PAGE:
Common taxi scams, and how to avoid them

Taxi drivers are a diverse lot. From the white-gloved drivers of Japan to the proud professionals of the United Kingdom and Ireland that must pass rigorous local geography tests before taking to the wheel, most are out to make an honest living. In other places, regulations are patchwork (or nonexistent) and drivers and operators may be looking for extra ways to separate you from your money.

If you find yourself hailing a taxi the old-fashioned way, beware these common taxi cab scams:

Broken machines. Before closing the door, double check the meter and credit card machine (if you plan to pay that way) are working. In some instances, rides are already priced at a flat rate (between New York’s airports and the city, for example), but in other cases, if the driver says the meter or machine is broken, it is easier for the driver to take advantage of you once you arrive. Drivers are loathe to pay fees charged by credit cards, which is why their machine may be conveniently “broken” once you arrive, leaving you scrambling for an ATM if you’re low on cash. If meters are not common or it is indeed broken, establish a price before darting off.

Scenic route. A smart move for those with a smartphone is to monitor your route in a mapping app as you go. While highway design, traffic congestion or construction work can make a circuitous route the best choice, there are some occasions where a driver knows that out-of-towners may have no idea if they are being taken for a ride (literally). If a driver asks how long you are in town, it is wise to say you have been there for a while or are familiar with the city. This might deter them from taking you on a roundabout drive to beef up the meter. Avoid saying you are leaving town soon (that same or the following day), which leaves little time for you to pursue further action if they cheat you.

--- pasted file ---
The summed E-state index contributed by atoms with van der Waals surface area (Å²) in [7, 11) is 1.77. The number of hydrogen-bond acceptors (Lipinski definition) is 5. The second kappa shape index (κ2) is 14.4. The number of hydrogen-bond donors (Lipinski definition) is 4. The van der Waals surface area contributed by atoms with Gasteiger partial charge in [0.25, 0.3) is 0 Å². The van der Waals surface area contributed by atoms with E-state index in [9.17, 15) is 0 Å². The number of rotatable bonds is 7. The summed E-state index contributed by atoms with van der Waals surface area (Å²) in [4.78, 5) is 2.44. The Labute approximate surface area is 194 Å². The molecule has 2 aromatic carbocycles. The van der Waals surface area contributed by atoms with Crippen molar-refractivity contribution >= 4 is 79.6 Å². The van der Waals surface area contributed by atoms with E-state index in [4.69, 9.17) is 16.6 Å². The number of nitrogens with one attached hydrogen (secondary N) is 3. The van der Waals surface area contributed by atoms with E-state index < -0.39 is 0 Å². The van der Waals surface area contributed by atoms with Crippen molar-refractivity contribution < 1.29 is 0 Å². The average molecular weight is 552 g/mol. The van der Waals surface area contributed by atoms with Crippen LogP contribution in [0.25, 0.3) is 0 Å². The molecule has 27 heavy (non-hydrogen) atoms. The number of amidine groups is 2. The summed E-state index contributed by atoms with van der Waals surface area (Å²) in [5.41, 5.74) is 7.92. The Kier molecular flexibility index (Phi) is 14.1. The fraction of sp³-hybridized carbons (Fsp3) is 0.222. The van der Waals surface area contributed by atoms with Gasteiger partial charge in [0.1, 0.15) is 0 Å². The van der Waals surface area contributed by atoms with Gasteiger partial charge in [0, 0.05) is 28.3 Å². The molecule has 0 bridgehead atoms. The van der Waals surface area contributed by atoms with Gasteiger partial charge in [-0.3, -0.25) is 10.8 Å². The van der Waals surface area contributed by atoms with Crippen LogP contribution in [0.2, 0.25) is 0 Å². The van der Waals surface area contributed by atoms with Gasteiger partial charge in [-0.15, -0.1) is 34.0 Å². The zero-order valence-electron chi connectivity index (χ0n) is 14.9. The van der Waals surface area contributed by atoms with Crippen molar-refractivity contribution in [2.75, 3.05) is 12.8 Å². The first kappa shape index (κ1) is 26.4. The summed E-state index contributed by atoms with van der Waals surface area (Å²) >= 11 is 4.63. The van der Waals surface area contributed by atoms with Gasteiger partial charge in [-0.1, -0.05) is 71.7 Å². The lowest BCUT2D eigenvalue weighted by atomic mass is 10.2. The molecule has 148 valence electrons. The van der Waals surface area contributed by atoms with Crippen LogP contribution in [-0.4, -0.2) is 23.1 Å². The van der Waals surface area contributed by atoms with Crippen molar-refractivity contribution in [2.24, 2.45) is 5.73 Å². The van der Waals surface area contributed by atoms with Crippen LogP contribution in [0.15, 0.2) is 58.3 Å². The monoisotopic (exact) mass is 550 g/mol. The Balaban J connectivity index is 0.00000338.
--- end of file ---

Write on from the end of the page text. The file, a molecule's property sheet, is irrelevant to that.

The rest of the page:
No change. Someone driving around all day (even at the start of their shift) should have enough currency to make change for reasonably large bills. Forking over a $100 bill for a $10 ride is one thing, but if the driver says there is no change for a $20, red flags should be raised. It could be a bid to seek a higher tip. To avoid this petty trick, offer to have the driver wait while you seek out change (as your luggage is being unloaded). Never argue over price while your luggage is still in the trunk or while seated inside the car.

Sleight of hand. The truly no-good might even swap out bills that you hand over (especially for tourists unfamiliar with the currency) and say you gave a smaller bill rather than the larger one you used. Hand over bills one at a time if you are not familiar with the currency.

Keep in mind that many cities do indeed charge supplements for extra bags to and from the airport, or for trips on toll roads or nighttime travel. These are not necessarily a scam, although legally they should be posted somewhere in the car.  When in doubt, take down the driver’s license plate.

Missing bags. Keep an eye out to assure your bags are loaded. If you get inside without seeing them, you could arrive at your destination missing some valuables (perhaps sneakily snagged by another driver or cohort at your origin). Your driver may claim that he never saw your bag in the first place.

Baggage claim solicitations. If a driver approaches you in the arrivals area of an airport, be wary. Most airports require taxis to wait in an official queue, and licensed limo or sedan drivers are not allowed by many airports to solicit rides. If you cannot arrange transportation in advance to a new city, approach an information desk to ask where to get an official taxi, limo, shared shuttle or public transportation.

Driver recommendations. Never fall for this age-old trick. En route to your destination, the driver makes small talk in an effort to win you over. Once you’ve seemingly made a new pal, the driver suggests a pit stop at a recommended restaurant, shop or nightclub. Even if the passenger resists, the driver encourages a quick stop to “take a look.” The next thing you know, you’re being charmed by a shop owner or bar server with a free sample, but later pressured to buy something more. If you find yourself in this situation, mention that a local friend is meeting you at your destination and you cannot be late. Act like you are familiar with the area to avoid unwanted suggestions.

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